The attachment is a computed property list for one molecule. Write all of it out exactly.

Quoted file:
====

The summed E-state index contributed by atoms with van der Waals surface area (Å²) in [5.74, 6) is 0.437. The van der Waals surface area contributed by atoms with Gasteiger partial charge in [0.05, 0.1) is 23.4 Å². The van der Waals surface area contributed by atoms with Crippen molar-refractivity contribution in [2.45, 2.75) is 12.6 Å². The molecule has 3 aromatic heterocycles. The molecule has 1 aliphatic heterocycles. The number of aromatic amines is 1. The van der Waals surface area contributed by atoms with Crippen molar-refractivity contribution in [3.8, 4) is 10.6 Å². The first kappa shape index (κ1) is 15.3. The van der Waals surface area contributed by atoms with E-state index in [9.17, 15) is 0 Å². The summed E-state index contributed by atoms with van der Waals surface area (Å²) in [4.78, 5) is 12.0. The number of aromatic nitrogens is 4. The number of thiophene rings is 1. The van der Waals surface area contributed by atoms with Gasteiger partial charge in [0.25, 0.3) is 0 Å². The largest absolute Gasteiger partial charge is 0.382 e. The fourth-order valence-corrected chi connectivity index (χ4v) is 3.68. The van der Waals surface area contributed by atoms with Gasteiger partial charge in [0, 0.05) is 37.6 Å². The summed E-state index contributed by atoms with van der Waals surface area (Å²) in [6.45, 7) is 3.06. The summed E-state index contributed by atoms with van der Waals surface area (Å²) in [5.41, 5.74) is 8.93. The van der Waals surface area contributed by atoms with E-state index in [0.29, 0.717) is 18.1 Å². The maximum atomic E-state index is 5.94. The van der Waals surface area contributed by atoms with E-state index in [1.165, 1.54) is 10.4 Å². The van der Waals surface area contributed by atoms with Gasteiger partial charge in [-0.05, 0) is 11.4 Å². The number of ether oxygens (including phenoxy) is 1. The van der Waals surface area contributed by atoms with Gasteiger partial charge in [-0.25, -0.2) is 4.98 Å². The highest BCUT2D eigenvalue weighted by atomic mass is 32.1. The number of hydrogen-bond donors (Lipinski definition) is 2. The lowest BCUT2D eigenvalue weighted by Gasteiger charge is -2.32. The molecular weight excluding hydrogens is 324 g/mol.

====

The summed E-state index contributed by atoms with van der Waals surface area (Å²) in [5.74, 6) is 0.437. The van der Waals surface area contributed by atoms with Gasteiger partial charge in [0.05, 0.1) is 23.4 Å². The van der Waals surface area contributed by atoms with Crippen molar-refractivity contribution in [2.45, 2.75) is 12.6 Å². The molecule has 3 aromatic heterocycles. The molecule has 1 aliphatic heterocycles. The number of aromatic amines is 1. The van der Waals surface area contributed by atoms with Crippen molar-refractivity contribution in [3.8, 4) is 10.6 Å². The first kappa shape index (κ1) is 15.3. The van der Waals surface area contributed by atoms with E-state index in [9.17, 15) is 0 Å². The summed E-state index contributed by atoms with van der Waals surface area (Å²) in [4.78, 5) is 12.0. The number of aromatic nitrogens is 4. The number of thiophene rings is 1. The van der Waals surface area contributed by atoms with Gasteiger partial charge in [0.25, 0.3) is 0 Å². The largest absolute Gasteiger partial charge is 0.382 e. The fourth-order valence-corrected chi connectivity index (χ4v) is 3.68. The van der Waals surface area contributed by atoms with Gasteiger partial charge in [0, 0.05) is 37.6 Å². The summed E-state index contributed by atoms with van der Waals surface area (Å²) in [6.45, 7) is 3.06. The summed E-state index contributed by atoms with van der Waals surface area (Å²) in [5.41, 5.74) is 8.93. The van der Waals surface area contributed by atoms with E-state index in [0.29, 0.717) is 18.1 Å². The maximum atomic E-state index is 5.94. The van der Waals surface area contributed by atoms with E-state index in [1.165, 1.54) is 10.4 Å². The van der Waals surface area contributed by atoms with Gasteiger partial charge in [-0.05, 0) is 11.4 Å². The number of ether oxygens (including phenoxy) is 1. The van der Waals surface area contributed by atoms with Gasteiger partial charge in [-0.25, -0.2) is 4.98 Å². The highest BCUT2D eigenvalue weighted by atomic mass is 32.1. The number of hydrogen-bond donors (Lipinski definition) is 2. The lowest BCUT2D eigenvalue weighted by Gasteiger charge is -2.32. The molecular weight excluding hydrogens is 324 g/mol.